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Site of St Mary's Church and associated cemetery, 300m north west of Manor Farm

List Entry Summary

This monument is scheduled under the Ancient Monuments and Archaeological Areas Act 1979 as amended as it appears to the Secretary of State to be of national importance. This entry is a copy, the original is held by the Department for Culture, Media and Sport.

Name: Site of St Mary's Church and associated cemetery, 300m north west of Manor Farm

List entry Number: 1016723

Location

The monument may lie within the boundary of more than one authority.

County: Dorset

District: Purbeck

District Type: District Authority

Parish: East Stoke

National Park: Not applicable to this List entry.

Grade: Not applicable to this List entry.

Date first scheduled: 03-Aug-1961

Date of most recent amendment: 25-Nov-1999

Legacy System Information

The contents of this record have been generated from a legacy data system.

Legacy System: RSM

UID: 29087

Asset Groupings

This list entry does not comprise part of an Asset Grouping. Asset Groupings are not part of the official record but are added later for information.

List entry Description

Summary of Monument

Legacy Record - This information may be included in the List Entry Details.

Reasons for Designation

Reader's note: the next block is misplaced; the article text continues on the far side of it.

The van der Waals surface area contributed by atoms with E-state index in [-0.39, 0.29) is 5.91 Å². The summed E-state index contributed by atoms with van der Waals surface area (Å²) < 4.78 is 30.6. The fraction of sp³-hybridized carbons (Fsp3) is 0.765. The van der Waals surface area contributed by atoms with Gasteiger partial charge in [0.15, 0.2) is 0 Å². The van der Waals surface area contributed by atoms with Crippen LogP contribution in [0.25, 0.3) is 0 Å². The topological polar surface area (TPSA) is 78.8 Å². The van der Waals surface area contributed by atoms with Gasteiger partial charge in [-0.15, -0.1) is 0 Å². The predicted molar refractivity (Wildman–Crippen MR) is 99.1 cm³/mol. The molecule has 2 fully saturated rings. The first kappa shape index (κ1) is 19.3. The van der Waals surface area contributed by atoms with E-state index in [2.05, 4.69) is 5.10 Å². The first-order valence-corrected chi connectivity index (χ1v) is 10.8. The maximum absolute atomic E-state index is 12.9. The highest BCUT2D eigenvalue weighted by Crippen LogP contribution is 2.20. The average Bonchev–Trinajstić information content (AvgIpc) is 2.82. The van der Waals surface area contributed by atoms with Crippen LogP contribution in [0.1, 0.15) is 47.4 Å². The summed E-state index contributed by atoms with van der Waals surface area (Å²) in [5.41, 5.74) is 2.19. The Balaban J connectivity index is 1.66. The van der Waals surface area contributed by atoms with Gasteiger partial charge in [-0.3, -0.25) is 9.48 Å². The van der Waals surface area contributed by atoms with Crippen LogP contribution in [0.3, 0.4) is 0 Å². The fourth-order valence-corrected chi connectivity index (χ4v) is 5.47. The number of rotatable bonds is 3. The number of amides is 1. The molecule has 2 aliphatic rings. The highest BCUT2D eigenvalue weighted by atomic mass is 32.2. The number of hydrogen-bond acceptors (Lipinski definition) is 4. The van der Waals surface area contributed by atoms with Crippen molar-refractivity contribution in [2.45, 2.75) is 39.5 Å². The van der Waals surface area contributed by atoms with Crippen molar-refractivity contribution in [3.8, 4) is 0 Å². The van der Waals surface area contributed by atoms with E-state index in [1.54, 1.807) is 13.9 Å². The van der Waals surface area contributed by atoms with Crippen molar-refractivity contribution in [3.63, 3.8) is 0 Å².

A parish church is a building, usually of roughly rectangular outline and containing a range of furnishings and fittings appropriate to its use for Christian worship by a secular community, whose members gather in it on Sundays and on the occasion of religious festivals. Children are initiated into the Christian religion at the church's font and the dead are buried in its churchyard. Parish churches were designed for congregational worship and are generally divided into two main parts: the nave, which provides accommodation for the laity, and the chancel, which is the main domain of the priest and contains the principal altar. Either or both parts are sometimes provided with aisles, giving additional accommodation or spaces for additional altars. Most parish churches also possess towers, generally at the west end, but central towers at the crossing of nave and chancel are not uncommon and some churches have a free-standing or irregularly sited tower. Many parish churches also possess transepts at the crossing of chancel and nave, and south or north porches are also common. The main periods of parish church foundation were in the 10th to 11th and 19th centuries. Most medieval churches were rebuilt and modified on a number of occasions and hence the visible fabric of the church will be of several different dates, with in some cases little fabric of the first church being still easily visible. Parish churches are found throughout England. Their distribution reflects the density of population at the time they were founded. In regions of dispersed settlement parishes were often large and churches less numerous. The densest clusters of parish churches were found in thriving medieval towns. A survey of 1625 reported the existence of nearly 9000 parish churches in England. New churches built in the 18th, 19th and 20th centuries increased numbers to around 18,000 of which 17,000 remain in ecclesiastical use. Parish churches have always been major features of the landscape and a major focus of life for their parishioners. They provide important insights into medieval and later population levels or economic cycles, religious activity, artistic endeavour and technical achievement. A significant number of surviving examples are identified to be nationally important.